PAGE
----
by Max Brantley
The interim report of the Arkansas Legislative Digest has a nice little scoop today.
Sen. Sue Madison of Fayetteville has drawn up legislation to effectively abolish the state lottery. Lotteries would still be constitutionally possible, but she'd repeal the enabling legislation.
Realistically, it's hard to believe the legislature will step back from something overwhelmingly approved by voters, particularly since Madison isn't a legislative power broker. But the controversy over lottery pay and other issues has taken some of the shine off the idea, recent polling indicates
Madison insists it's more the public policy questions than the cronyism and fat pay that move her, though she was a co-sponsor of the lottery legislation. I do think it's true, with scratch-off tickets and Powerball perhaps less than 60 days away, that a few people of conscience have been giving more thought to who is about to begin paying for college scholarships in Arkansas. Poor people not going to college, is, disproportionately, who.
FROM LEGISLATIVE DIGEST
Senator Sue Madison (D-Fayetteville) has filed a draft bill with the Legislative Council that would repeal law authorizing a state lottery. The bill, drafted for the 2010 Fiscal Session, would also immediately abolish the Scholarship Lottery Commission and transfer funds appropriated for operation of the lottery to the Department of Higher Education to fund scholarships.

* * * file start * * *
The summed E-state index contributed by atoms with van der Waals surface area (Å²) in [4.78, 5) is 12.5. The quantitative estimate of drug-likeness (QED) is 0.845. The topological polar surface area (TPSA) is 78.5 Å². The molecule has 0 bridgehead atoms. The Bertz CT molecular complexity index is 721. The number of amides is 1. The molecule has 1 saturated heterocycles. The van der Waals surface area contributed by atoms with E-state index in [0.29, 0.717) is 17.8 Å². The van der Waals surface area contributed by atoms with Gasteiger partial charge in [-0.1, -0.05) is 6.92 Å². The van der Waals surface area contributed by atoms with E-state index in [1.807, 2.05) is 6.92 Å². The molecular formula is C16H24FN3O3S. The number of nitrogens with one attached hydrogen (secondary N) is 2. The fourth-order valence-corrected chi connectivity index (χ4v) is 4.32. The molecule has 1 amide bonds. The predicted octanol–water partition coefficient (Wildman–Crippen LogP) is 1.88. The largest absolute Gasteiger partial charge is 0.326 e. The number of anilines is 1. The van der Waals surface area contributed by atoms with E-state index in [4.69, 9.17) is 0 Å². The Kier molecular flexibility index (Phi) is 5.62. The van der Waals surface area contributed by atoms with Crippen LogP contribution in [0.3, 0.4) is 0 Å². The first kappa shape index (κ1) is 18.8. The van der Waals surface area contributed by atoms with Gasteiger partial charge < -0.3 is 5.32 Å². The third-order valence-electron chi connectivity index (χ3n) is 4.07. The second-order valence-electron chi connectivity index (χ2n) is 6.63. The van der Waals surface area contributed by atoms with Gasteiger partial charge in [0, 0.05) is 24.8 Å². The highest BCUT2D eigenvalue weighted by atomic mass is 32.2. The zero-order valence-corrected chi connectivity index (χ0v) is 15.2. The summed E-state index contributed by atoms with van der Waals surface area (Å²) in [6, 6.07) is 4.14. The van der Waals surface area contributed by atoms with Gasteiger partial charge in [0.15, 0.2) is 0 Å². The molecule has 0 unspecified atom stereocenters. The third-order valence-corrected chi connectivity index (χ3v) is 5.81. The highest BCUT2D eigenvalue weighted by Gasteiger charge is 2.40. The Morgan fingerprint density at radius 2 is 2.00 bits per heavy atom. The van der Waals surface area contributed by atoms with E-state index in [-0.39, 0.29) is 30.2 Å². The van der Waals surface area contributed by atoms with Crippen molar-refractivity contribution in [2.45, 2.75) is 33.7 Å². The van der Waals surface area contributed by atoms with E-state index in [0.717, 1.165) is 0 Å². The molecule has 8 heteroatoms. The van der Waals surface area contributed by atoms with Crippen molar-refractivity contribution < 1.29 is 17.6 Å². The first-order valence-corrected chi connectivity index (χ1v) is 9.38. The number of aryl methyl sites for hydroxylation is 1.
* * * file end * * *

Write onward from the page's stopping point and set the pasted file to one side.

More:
Passed during the 2009 regular legislative session as the Arkansas Scholarship Lottery Act (Act 606) following approval by the state's voters of a constitutional amendment allowing lawmakers to set up a state lottery, the legislation took a while to get through the process as sponsors hammered out details of the 117-page bill. However, final versions of both the House (HB 1002) and the companion Senate version (SB 26) were approved without a nay vote in final roll calls.
Sen. Madison tells us she voted against the constitutional amendment at the 2008 general election and now regrets voting for the bills and, in fact, signing on as a co-sponsor of the Senate bill. She said that although controversial, and in some instances, unpopular actions of the new Arkansas Lottery Commission and its newly-hired lottery director were a part of it, her main objection is that the Legislature spent its time creating the structure of the lottery rather than considering the merits of the lottery as public policy.
The measure was filed as ISP 182 and will likely be on the Legislative Council's agenda for adoption at its August 21 meeting.